Since I began working at the Council as an intern in the summer of 2006, I’ve had the incredible privilege of working with the most dedicated, talented and likable group of coworkers imaginable. From its founding more than 75 years ago to today, the Council has worked on a wide range of progressive causes and I’m proud to be a small part of that legacy. Every day at the office I felt encouraged by the witness of recent saints like Sister Evelyn Mattern and Collins Kilburn.
In these waning days of 2013, when the outlook for winning comprehensive immigration reform looks rather bleak in the short term, many of you have been asking me: what can we do?
While the pace of progress on immigration reform has been appallingly slow, we need to keep speaking up and taking action to show elected officials that this movement isn’t going away. I will be participating in the North Carolina Fast for Immigrant Families on December 17.
Here is a detailed invitation by our friends at FaithAction International House.
Date: Christmas 1 – Dec. 29, 2013
Topic: Hope for Refugees
Focus Text: Matthew 2:13-23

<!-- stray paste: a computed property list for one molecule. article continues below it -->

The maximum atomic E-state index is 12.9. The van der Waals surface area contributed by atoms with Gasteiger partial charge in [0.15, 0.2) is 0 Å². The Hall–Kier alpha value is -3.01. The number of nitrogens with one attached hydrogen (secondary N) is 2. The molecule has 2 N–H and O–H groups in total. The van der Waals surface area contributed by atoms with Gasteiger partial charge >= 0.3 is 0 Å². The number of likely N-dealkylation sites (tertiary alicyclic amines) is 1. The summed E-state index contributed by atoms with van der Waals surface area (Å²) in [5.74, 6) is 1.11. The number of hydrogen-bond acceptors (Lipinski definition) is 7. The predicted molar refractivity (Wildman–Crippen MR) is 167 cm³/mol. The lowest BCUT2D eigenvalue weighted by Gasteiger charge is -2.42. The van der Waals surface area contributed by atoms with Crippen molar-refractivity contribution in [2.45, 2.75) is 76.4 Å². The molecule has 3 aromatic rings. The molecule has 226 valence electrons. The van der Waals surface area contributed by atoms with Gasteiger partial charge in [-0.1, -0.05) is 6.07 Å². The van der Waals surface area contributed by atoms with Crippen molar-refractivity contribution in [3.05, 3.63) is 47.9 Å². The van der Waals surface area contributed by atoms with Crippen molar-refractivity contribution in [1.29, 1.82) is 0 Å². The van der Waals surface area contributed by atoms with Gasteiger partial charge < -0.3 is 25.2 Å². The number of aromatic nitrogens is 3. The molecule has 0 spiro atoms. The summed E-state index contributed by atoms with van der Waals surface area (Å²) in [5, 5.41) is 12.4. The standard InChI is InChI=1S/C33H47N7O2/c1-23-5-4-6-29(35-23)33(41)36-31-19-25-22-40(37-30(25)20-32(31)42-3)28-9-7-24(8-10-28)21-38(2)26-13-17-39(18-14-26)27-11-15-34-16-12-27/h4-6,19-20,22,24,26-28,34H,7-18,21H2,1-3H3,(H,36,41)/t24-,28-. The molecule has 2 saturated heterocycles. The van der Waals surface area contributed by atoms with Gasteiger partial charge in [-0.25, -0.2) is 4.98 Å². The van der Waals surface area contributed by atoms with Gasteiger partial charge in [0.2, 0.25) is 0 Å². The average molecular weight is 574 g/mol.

This story reminds us both of the circumstances of refugees and displaced peoples and of Israel’s story of suffering and hope, bondage and deliverance. As followers of Jesus we are also listeners to the story of Israel, because his story is their story. To listen to Israel—to hear her story—is to listen to the suffering of slavery, exile, and diaspora. Yet, it is also to listen to a story of God’s faithfulness in spite of Israel’s unfaithfulness and God’s deliverance in the face of their persecution.
NC Policy Watch
This week, House Speaker John Boehner stated flatly that there will not be any conference with the bipartisan Senate immigration reform bill. We’re hearing one excuse after another about how immigration reform is too complicated and there isn’t enough time for a vote. After months of dithering, it’s clear that House leaders are hoping to run out the clock on immigration. If it holds true that the House doesn’t vote on any other immigration bills, then an amendment to deport DREAM-eligible immigrants — which passed with overwhelming GOP support in June — will be the only immigration measure to have received a vote on the floor of the House in 2013.
More than 10,000 people of faith committed to the FAST Action, 40 days Prayer and Fasting for Immigration Reform. As we closed the 40 days on October 18th, we recognize the need for action and escalation is only growing as we approach a shrinking timeline for legislation.We must continue to lift up the moral imperative of immigrants’ rights and immigration reform with a pathway to citizenship.
Now many people of faith from all traditions are joining labor, immigrant and community leaders in setting the moral compass and raising our voices. Many faith organizations are joining the Fast for Family Unity beginning November 12th.